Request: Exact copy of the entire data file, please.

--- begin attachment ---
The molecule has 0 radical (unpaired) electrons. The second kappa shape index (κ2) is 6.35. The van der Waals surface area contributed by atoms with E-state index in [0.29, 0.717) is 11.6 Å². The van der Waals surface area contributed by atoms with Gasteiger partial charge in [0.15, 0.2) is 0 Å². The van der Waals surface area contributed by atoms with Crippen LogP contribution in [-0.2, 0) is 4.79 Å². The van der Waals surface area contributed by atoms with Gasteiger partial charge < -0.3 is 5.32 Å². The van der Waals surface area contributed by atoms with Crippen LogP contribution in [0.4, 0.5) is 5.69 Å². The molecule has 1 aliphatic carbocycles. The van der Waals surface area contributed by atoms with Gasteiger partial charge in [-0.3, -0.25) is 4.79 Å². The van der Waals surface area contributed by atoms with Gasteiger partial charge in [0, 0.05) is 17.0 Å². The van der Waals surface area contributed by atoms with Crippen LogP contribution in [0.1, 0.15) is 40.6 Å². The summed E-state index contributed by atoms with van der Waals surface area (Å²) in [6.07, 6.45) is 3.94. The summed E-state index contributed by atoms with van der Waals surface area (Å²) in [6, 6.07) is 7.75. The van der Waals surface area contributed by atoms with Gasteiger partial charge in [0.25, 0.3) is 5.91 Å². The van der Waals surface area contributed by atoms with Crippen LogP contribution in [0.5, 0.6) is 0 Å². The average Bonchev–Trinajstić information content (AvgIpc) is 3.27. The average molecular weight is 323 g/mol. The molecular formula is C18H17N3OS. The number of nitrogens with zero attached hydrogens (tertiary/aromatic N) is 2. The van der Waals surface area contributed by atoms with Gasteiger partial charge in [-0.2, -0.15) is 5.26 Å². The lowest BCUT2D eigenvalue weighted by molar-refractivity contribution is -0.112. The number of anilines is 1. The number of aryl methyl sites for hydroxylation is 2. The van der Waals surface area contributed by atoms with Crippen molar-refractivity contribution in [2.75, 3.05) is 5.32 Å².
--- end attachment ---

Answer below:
The molecule has 0 radical (unpaired) electrons. The second kappa shape index (κ2) is 6.35. The van der Waals surface area contributed by atoms with E-state index in [0.29, 0.717) is 11.6 Å². The van der Waals surface area contributed by atoms with Gasteiger partial charge in [0.15, 0.2) is 0 Å². The van der Waals surface area contributed by atoms with Crippen LogP contribution in [-0.2, 0) is 4.79 Å². The van der Waals surface area contributed by atoms with Gasteiger partial charge < -0.3 is 5.32 Å². The van der Waals surface area contributed by atoms with Crippen LogP contribution in [0.4, 0.5) is 5.69 Å². The molecule has 1 aliphatic carbocycles. The van der Waals surface area contributed by atoms with Gasteiger partial charge in [-0.3, -0.25) is 4.79 Å². The van der Waals surface area contributed by atoms with Gasteiger partial charge in [0, 0.05) is 17.0 Å². The van der Waals surface area contributed by atoms with Crippen LogP contribution in [0.1, 0.15) is 40.6 Å². The summed E-state index contributed by atoms with van der Waals surface area (Å²) in [6.07, 6.45) is 3.94. The summed E-state index contributed by atoms with van der Waals surface area (Å²) in [6, 6.07) is 7.75. The van der Waals surface area contributed by atoms with Gasteiger partial charge in [0.25, 0.3) is 5.91 Å². The van der Waals surface area contributed by atoms with Crippen LogP contribution in [0.5, 0.6) is 0 Å². The average Bonchev–Trinajstić information content (AvgIpc) is 3.27. The average molecular weight is 323 g/mol. The molecular formula is C18H17N3OS. The number of nitrogens with zero attached hydrogens (tertiary/aromatic N) is 2. The van der Waals surface area contributed by atoms with Gasteiger partial charge in [-0.2, -0.15) is 5.26 Å². The lowest BCUT2D eigenvalue weighted by molar-refractivity contribution is -0.112. The number of anilines is 1. The number of aryl methyl sites for hydroxylation is 2. The van der Waals surface area contributed by atoms with Crippen molar-refractivity contribution in [2.75, 3.05) is 5.32 Å².